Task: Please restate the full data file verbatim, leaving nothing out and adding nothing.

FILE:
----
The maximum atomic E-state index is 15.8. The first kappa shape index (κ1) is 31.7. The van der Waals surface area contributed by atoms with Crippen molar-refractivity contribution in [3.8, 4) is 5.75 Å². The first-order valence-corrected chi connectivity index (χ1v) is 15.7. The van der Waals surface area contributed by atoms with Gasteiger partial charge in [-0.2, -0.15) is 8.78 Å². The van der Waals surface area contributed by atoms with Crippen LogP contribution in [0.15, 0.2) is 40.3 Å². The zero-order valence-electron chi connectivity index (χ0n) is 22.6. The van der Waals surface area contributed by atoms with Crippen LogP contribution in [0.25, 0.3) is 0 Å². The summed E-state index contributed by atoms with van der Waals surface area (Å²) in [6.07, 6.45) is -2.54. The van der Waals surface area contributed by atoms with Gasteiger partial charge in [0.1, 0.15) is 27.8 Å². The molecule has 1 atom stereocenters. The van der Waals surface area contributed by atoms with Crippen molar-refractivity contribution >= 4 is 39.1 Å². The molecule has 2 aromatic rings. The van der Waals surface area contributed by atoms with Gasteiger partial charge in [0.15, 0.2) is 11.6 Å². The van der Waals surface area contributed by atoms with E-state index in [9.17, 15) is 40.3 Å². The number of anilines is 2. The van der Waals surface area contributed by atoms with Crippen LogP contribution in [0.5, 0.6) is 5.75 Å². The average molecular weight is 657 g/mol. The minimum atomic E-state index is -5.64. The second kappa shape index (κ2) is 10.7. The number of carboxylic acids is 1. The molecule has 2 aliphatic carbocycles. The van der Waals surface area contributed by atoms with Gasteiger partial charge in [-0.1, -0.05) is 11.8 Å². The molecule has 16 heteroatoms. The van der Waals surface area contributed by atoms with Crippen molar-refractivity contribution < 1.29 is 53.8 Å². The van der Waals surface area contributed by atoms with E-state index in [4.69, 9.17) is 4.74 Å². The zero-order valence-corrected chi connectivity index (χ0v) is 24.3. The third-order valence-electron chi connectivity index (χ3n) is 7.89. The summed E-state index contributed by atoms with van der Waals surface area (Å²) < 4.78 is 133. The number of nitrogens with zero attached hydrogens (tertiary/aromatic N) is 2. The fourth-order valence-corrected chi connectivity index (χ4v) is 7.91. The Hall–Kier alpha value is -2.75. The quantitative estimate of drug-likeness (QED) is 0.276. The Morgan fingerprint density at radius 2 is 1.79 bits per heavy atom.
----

The maximum atomic E-state index is 15.8. The first kappa shape index (κ1) is 31.7. The van der Waals surface area contributed by atoms with Crippen molar-refractivity contribution in [3.8, 4) is 5.75 Å². The first-order valence-corrected chi connectivity index (χ1v) is 15.7. The van der Waals surface area contributed by atoms with Gasteiger partial charge in [-0.2, -0.15) is 8.78 Å². The van der Waals surface area contributed by atoms with Crippen LogP contribution in [0.15, 0.2) is 40.3 Å². The zero-order valence-electron chi connectivity index (χ0n) is 22.6. The van der Waals surface area contributed by atoms with Crippen LogP contribution in [0.25, 0.3) is 0 Å². The summed E-state index contributed by atoms with van der Waals surface area (Å²) in [6.07, 6.45) is -2.54. The van der Waals surface area contributed by atoms with Gasteiger partial charge in [0.1, 0.15) is 27.8 Å². The molecule has 1 atom stereocenters. The van der Waals surface area contributed by atoms with Crippen molar-refractivity contribution >= 4 is 39.1 Å². The molecule has 2 aromatic rings. The van der Waals surface area contributed by atoms with Gasteiger partial charge in [0.15, 0.2) is 11.6 Å². The van der Waals surface area contributed by atoms with E-state index in [9.17, 15) is 40.3 Å². The number of anilines is 2. The van der Waals surface area contributed by atoms with Crippen LogP contribution in [0.5, 0.6) is 5.75 Å². The average molecular weight is 657 g/mol. The minimum atomic E-state index is -5.64. The second kappa shape index (κ2) is 10.7. The number of carboxylic acids is 1. The molecule has 2 aliphatic carbocycles. The van der Waals surface area contributed by atoms with Gasteiger partial charge in [-0.1, -0.05) is 11.8 Å². The molecule has 16 heteroatoms. The van der Waals surface area contributed by atoms with Crippen molar-refractivity contribution < 1.29 is 53.8 Å². The van der Waals surface area contributed by atoms with E-state index in [4.69, 9.17) is 4.74 Å². The zero-order valence-corrected chi connectivity index (χ0v) is 24.3. The third-order valence-electron chi connectivity index (χ3n) is 7.89. The summed E-state index contributed by atoms with van der Waals surface area (Å²) < 4.78 is 133. The number of nitrogens with zero attached hydrogens (tertiary/aromatic N) is 2. The fourth-order valence-corrected chi connectivity index (χ4v) is 7.91. The Hall–Kier alpha value is -2.75. The quantitative estimate of drug-likeness (QED) is 0.276. The Morgan fingerprint density at radius 2 is 1.79 bits per heavy atom.